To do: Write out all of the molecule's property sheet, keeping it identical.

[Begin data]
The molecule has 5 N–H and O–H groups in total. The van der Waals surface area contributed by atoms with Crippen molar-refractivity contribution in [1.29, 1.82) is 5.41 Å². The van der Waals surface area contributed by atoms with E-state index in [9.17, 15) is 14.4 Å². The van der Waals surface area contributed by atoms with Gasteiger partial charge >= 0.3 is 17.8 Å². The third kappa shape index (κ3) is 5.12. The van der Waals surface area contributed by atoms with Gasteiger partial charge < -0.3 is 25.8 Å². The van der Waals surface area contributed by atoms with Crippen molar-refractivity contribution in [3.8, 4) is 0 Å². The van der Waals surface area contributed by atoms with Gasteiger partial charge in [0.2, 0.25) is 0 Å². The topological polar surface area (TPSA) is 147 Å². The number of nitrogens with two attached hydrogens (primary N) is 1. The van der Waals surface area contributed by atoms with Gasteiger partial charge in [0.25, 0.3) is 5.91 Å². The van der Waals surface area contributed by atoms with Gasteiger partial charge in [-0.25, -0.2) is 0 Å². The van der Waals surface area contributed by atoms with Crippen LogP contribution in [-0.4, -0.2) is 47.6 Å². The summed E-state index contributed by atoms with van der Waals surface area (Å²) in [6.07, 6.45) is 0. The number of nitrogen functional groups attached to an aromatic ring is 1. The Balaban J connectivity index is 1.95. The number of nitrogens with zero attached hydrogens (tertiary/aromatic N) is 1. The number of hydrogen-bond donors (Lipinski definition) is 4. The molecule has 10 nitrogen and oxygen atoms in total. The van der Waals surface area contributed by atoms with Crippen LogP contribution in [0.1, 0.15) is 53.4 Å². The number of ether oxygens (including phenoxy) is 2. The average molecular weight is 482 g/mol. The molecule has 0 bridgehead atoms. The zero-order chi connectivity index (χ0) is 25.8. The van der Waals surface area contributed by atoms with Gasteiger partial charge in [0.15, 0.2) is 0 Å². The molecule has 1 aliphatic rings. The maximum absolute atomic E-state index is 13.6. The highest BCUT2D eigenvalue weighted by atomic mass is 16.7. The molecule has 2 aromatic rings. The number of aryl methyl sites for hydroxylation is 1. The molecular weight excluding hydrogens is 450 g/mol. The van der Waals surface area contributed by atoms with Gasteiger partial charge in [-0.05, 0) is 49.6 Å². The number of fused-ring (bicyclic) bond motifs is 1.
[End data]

The molecule has 5 N–H and O–H groups in total. The van der Waals surface area contributed by atoms with Crippen molar-refractivity contribution in [1.29, 1.82) is 5.41 Å². The van der Waals surface area contributed by atoms with E-state index in [9.17, 15) is 14.4 Å². The van der Waals surface area contributed by atoms with Gasteiger partial charge >= 0.3 is 17.8 Å². The third kappa shape index (κ3) is 5.12. The van der Waals surface area contributed by atoms with Gasteiger partial charge < -0.3 is 25.8 Å². The van der Waals surface area contributed by atoms with Crippen molar-refractivity contribution in [3.8, 4) is 0 Å². The van der Waals surface area contributed by atoms with Gasteiger partial charge in [0.2, 0.25) is 0 Å². The topological polar surface area (TPSA) is 147 Å². The number of nitrogens with two attached hydrogens (primary N) is 1. The van der Waals surface area contributed by atoms with Gasteiger partial charge in [0.25, 0.3) is 5.91 Å². The van der Waals surface area contributed by atoms with Gasteiger partial charge in [-0.25, -0.2) is 0 Å². The van der Waals surface area contributed by atoms with Crippen LogP contribution in [-0.4, -0.2) is 47.6 Å². The summed E-state index contributed by atoms with van der Waals surface area (Å²) in [6.07, 6.45) is 0. The number of nitrogen functional groups attached to an aromatic ring is 1. The Balaban J connectivity index is 1.95. The number of nitrogens with zero attached hydrogens (tertiary/aromatic N) is 1. The number of hydrogen-bond donors (Lipinski definition) is 4. The molecule has 10 nitrogen and oxygen atoms in total. The van der Waals surface area contributed by atoms with Crippen LogP contribution in [0.1, 0.15) is 53.4 Å². The number of ether oxygens (including phenoxy) is 2. The average molecular weight is 482 g/mol. The molecule has 0 bridgehead atoms. The zero-order chi connectivity index (χ0) is 25.8. The van der Waals surface area contributed by atoms with Gasteiger partial charge in [0.15, 0.2) is 0 Å². The molecule has 1 aliphatic rings. The maximum absolute atomic E-state index is 13.6. The highest BCUT2D eigenvalue weighted by atomic mass is 16.7. The molecule has 2 aromatic rings. The number of aryl methyl sites for hydroxylation is 1. The molecular weight excluding hydrogens is 450 g/mol. The van der Waals surface area contributed by atoms with Gasteiger partial charge in [-0.05, 0) is 49.6 Å². The number of fused-ring (bicyclic) bond motifs is 1.